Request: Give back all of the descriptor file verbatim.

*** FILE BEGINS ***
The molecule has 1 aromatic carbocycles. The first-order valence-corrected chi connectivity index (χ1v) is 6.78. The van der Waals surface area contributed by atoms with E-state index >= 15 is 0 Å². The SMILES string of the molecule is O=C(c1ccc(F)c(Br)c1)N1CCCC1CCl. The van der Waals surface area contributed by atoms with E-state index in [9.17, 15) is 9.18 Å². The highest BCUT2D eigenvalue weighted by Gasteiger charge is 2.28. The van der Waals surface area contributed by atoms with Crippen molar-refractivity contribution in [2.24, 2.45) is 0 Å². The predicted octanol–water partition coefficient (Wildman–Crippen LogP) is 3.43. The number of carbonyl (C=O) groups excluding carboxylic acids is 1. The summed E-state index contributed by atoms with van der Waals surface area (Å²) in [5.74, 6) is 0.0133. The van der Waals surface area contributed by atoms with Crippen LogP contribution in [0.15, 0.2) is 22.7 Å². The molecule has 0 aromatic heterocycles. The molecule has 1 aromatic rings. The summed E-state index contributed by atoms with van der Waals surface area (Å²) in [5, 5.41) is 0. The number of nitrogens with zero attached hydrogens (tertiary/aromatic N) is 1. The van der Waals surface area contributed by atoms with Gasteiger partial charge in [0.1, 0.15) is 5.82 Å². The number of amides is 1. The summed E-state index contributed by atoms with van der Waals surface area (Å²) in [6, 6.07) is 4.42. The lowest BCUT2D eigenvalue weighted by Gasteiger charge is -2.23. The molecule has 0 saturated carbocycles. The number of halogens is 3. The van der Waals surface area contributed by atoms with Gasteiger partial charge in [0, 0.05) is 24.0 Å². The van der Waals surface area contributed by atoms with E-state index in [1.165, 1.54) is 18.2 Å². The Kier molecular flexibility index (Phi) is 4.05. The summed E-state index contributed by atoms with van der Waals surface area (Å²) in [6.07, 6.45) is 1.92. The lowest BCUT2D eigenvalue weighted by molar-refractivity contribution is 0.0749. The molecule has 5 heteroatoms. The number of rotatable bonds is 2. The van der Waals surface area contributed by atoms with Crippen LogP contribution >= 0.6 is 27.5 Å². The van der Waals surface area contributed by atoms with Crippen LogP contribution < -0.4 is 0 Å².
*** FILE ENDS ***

The molecule has 1 aromatic carbocycles. The first-order valence-corrected chi connectivity index (χ1v) is 6.78. The van der Waals surface area contributed by atoms with E-state index >= 15 is 0 Å². The SMILES string of the molecule is O=C(c1ccc(F)c(Br)c1)N1CCCC1CCl. The van der Waals surface area contributed by atoms with E-state index in [9.17, 15) is 9.18 Å². The highest BCUT2D eigenvalue weighted by Gasteiger charge is 2.28. The van der Waals surface area contributed by atoms with Crippen molar-refractivity contribution in [2.24, 2.45) is 0 Å². The predicted octanol–water partition coefficient (Wildman–Crippen LogP) is 3.43. The number of carbonyl (C=O) groups excluding carboxylic acids is 1. The summed E-state index contributed by atoms with van der Waals surface area (Å²) in [5.74, 6) is 0.0133. The van der Waals surface area contributed by atoms with Crippen LogP contribution in [0.15, 0.2) is 22.7 Å². The molecule has 0 aromatic heterocycles. The molecule has 1 aromatic rings. The summed E-state index contributed by atoms with van der Waals surface area (Å²) in [5, 5.41) is 0. The number of nitrogens with zero attached hydrogens (tertiary/aromatic N) is 1. The van der Waals surface area contributed by atoms with Gasteiger partial charge in [0.1, 0.15) is 5.82 Å². The number of amides is 1. The summed E-state index contributed by atoms with van der Waals surface area (Å²) in [6, 6.07) is 4.42. The lowest BCUT2D eigenvalue weighted by Gasteiger charge is -2.23. The molecule has 0 saturated carbocycles. The number of halogens is 3. The van der Waals surface area contributed by atoms with Gasteiger partial charge in [0, 0.05) is 24.0 Å². The van der Waals surface area contributed by atoms with E-state index in [1.165, 1.54) is 18.2 Å². The Kier molecular flexibility index (Phi) is 4.05. The summed E-state index contributed by atoms with van der Waals surface area (Å²) in [6.07, 6.45) is 1.92. The lowest BCUT2D eigenvalue weighted by molar-refractivity contribution is 0.0749. The molecule has 5 heteroatoms. The number of rotatable bonds is 2. The van der Waals surface area contributed by atoms with Crippen LogP contribution >= 0.6 is 27.5 Å². The van der Waals surface area contributed by atoms with Crippen LogP contribution < -0.4 is 0 Å².